Media Monitoring Africa (MMA) condemns in the strongest possible terms the statement issued by the African National Congress Youth League (ANCYL) in which it dismissed allegations of hate speech against spokesperson Floyd Shivambu that are currently before the Equality Court as “lies and false.”
The statement [http://bit.ly/h9TPcB] went further and spoke in disparaging terms about the journalist involved. In doing so the ANCYL has essentially accused the journalist of lying. Not only is this defamatory, but the statement is also disingenuous as in the very next paragraph it goes on to say, “We are aware that the case is sub judice and that facts will be presented to the Equality Court and hence, the ANCYL will not entertain the issue further until it it [sic] before the Equality Court.”
In effect then the ANCYL presented its case in a press release instead of at the Equality Court which is clearly the most appropriate platform for this information. That the ANCYL would use a press release to make such strong allegations is even more startling when one considers that the accused’s legal team, sought to have media banned from the Equality Court proceedings. Their approach is neither consistent nor logical.
In another statement [http://bit.ly/dFk2qb] issued today the ANCYL responded to the decision by the Press Ombudsman not to launch an investigation into how a misquote came to be attributed to Mr Julius Malema in both The Star and Daily Sun newspapers. In it, the ANCYL criticised the Press Ombudsman as “toothless” and “pathetically useless”. It went further and claimed his decision supported its call “for an urgent establishment of the Media Appeals Tribunal” calling “self-regulation of the media in South Africa is a threat to democracy.”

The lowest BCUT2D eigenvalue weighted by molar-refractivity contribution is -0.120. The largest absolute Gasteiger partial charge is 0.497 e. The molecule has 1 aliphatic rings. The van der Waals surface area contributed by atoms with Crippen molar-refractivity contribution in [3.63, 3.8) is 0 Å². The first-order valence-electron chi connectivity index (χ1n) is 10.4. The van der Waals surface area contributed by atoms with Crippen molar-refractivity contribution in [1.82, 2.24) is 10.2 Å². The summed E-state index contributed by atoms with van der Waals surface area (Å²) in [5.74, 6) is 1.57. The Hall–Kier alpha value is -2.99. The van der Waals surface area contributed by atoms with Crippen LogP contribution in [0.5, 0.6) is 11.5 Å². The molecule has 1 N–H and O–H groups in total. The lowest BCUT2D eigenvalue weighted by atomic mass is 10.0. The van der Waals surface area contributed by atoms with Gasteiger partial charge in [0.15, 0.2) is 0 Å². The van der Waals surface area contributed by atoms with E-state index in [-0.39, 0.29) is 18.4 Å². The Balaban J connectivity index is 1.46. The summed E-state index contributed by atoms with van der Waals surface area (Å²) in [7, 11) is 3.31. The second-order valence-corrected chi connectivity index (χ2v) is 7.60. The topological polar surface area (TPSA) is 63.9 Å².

MMA acknowledges that the ANCYL is entitled to criticise and voice their disapproval of the Press Ombudsman’s decision and indeed the self-regulatory process. MMA made a substantial submission on how the Press Council can and should be strengthened. To say that there are weaknesses with this system as it currently exists is common cause. The Press Council itself went so far as to host a series of public hearings for precisely that reason and is currently finalising a review.
All of these issues can, must and should be debated. This is one of the key reasons MMA started the MediaMattersZA initiative, to facilitate substantial and constructive discussions on how to make the Press Council more accountable, efficient and effective, and to address concerns of credibility.
To suggest, that “self-regulation of the media in South Africa is a threat to democracy” is not only inaccurate, but it also undermines the potentially valid points that a body like the ANCYL can and should be making. It should also be noted that the ANCYL did not take the opportunity to make substantial and considered input into the Press Council Review process. Far from building a case for a Media Appeals Tribunal as it claims, defamatory headline-seeking press statements do more to undermine the ANCYL’s argument.